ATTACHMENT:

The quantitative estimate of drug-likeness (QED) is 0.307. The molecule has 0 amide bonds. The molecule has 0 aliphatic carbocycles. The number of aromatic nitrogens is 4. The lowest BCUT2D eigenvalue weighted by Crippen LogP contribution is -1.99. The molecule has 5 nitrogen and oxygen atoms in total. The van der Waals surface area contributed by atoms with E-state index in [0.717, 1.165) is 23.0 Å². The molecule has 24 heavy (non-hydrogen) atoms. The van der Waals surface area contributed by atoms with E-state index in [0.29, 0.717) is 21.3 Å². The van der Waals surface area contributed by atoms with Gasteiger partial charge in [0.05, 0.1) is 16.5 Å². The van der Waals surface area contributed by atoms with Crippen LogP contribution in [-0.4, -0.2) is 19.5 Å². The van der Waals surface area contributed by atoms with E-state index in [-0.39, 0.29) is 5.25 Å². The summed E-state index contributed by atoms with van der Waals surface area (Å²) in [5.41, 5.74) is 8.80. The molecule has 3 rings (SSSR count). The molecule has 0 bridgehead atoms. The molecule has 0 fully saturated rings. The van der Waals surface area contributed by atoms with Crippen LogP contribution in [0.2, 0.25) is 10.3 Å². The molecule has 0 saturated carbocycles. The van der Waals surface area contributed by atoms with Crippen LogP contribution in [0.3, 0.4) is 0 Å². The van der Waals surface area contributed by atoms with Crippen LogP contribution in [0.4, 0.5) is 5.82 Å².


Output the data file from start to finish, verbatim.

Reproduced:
The quantitative estimate of drug-likeness (QED) is 0.307. The molecule has 0 amide bonds. The molecule has 0 aliphatic carbocycles. The number of aromatic nitrogens is 4. The lowest BCUT2D eigenvalue weighted by Crippen LogP contribution is -1.99. The molecule has 5 nitrogen and oxygen atoms in total. The van der Waals surface area contributed by atoms with E-state index in [0.717, 1.165) is 23.0 Å². The molecule has 24 heavy (non-hydrogen) atoms. The van der Waals surface area contributed by atoms with E-state index in [0.29, 0.717) is 21.3 Å². The van der Waals surface area contributed by atoms with Gasteiger partial charge in [0.05, 0.1) is 16.5 Å². The van der Waals surface area contributed by atoms with Crippen LogP contribution in [-0.4, -0.2) is 19.5 Å². The van der Waals surface area contributed by atoms with E-state index in [-0.39, 0.29) is 5.25 Å². The summed E-state index contributed by atoms with van der Waals surface area (Å²) in [5.41, 5.74) is 8.80. The molecule has 3 rings (SSSR count). The molecule has 0 bridgehead atoms. The molecule has 0 fully saturated rings. The van der Waals surface area contributed by atoms with Crippen LogP contribution in [0.2, 0.25) is 10.3 Å². The molecule has 0 saturated carbocycles. The van der Waals surface area contributed by atoms with Crippen LogP contribution in [0.3, 0.4) is 0 Å². The van der Waals surface area contributed by atoms with Crippen LogP contribution in [0.4, 0.5) is 5.82 Å².